UK steps up pressure on Iran to release seized oil tanker5 min read . Updated: 21 Jul 2019, 09:46 AM IST
- The UK has demanded the immediate release of the Stena Impero and on Saturday summoned Iran’s charge d’affaires, Mohsen Omidzamani, in London
- Tensions between Iran and the West have been rising since Trump pulled out of the 2015 multi-nation agreement with Iran to limit its nuclear program
The UK government is stepping up pressure on Iran to release a British oil tanker seized in the Strait of Hormuz, an incident that sent tension soaring in one of the world’s critical energy chokepoints.
The UK has demanded the immediate release of the Stena Impero and on Saturday summoned Iran’s charge d’affaires, Mohsen Omidzamani, in London. The government threatened Iran with “serious consequences" and advised UK ships to avoid the area. Foreign Secretary Jeremy Hunt said in a Tweet Saturday that British shipping will be protected.
The UK plans to take further measures next week, Hunt said in a statement without describing the action. The Sunday Telegraph said diplomatic and economic measures, including a freeze on Iranian assets, are being considered and the UK may push the European Union and United Nations to reimpose sanctions.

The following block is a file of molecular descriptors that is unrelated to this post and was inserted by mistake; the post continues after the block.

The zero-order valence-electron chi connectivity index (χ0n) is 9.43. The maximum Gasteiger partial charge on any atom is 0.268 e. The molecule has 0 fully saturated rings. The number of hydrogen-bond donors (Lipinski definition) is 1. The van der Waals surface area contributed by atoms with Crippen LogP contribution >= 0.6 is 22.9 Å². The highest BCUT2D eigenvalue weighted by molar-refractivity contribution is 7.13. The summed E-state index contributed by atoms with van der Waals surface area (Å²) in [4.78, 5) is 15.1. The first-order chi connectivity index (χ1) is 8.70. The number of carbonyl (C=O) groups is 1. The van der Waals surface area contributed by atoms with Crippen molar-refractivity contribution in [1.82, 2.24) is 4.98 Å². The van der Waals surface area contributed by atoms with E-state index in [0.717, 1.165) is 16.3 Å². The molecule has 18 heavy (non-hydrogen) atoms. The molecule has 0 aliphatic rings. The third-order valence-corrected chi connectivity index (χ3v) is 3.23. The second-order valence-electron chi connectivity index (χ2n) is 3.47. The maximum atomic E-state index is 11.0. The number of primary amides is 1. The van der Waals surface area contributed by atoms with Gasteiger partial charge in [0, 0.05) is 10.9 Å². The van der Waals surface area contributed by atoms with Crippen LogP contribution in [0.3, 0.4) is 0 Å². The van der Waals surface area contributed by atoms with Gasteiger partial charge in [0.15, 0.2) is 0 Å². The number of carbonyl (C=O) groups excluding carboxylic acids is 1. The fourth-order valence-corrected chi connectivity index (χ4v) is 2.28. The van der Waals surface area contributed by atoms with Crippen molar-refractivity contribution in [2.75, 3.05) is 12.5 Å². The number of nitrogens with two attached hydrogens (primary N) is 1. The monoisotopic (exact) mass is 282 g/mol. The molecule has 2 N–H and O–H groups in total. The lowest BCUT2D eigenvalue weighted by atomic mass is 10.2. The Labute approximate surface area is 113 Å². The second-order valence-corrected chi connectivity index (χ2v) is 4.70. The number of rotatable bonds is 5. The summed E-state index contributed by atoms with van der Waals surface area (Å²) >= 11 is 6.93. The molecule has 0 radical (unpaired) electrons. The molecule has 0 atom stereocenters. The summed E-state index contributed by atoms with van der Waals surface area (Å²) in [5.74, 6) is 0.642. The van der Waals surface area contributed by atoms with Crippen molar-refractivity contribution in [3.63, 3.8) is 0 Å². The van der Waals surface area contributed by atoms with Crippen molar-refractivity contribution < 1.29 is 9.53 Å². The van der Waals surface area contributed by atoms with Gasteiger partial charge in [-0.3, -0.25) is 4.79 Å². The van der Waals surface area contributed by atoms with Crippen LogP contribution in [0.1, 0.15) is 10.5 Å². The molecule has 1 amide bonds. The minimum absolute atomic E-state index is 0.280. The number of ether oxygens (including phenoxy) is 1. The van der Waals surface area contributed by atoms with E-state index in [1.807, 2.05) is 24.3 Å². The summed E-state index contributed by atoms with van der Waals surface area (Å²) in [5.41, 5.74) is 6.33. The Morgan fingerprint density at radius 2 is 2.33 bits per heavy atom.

Tensions have been flaring in the Strait of Hormuz in recent weeks as Iran lashes out against US sanctions that are crippling its oil exports and the seizure of one of its tankers near Gibraltar. The Strait accounts for about a third of the world’s seaborne oil flows, and Brent crude rallied as much as 2.4% on Friday’s news.
“Iran is clearly in a tit-for-tat strategy and for me what happened on Friday is within that framework," said Olivier Jakob, managing director of consultant Petromatrix GmbH. “I think it will stay like this. In terms of really holding a tanker I don’t think they will do more than this, but we could have more harassment."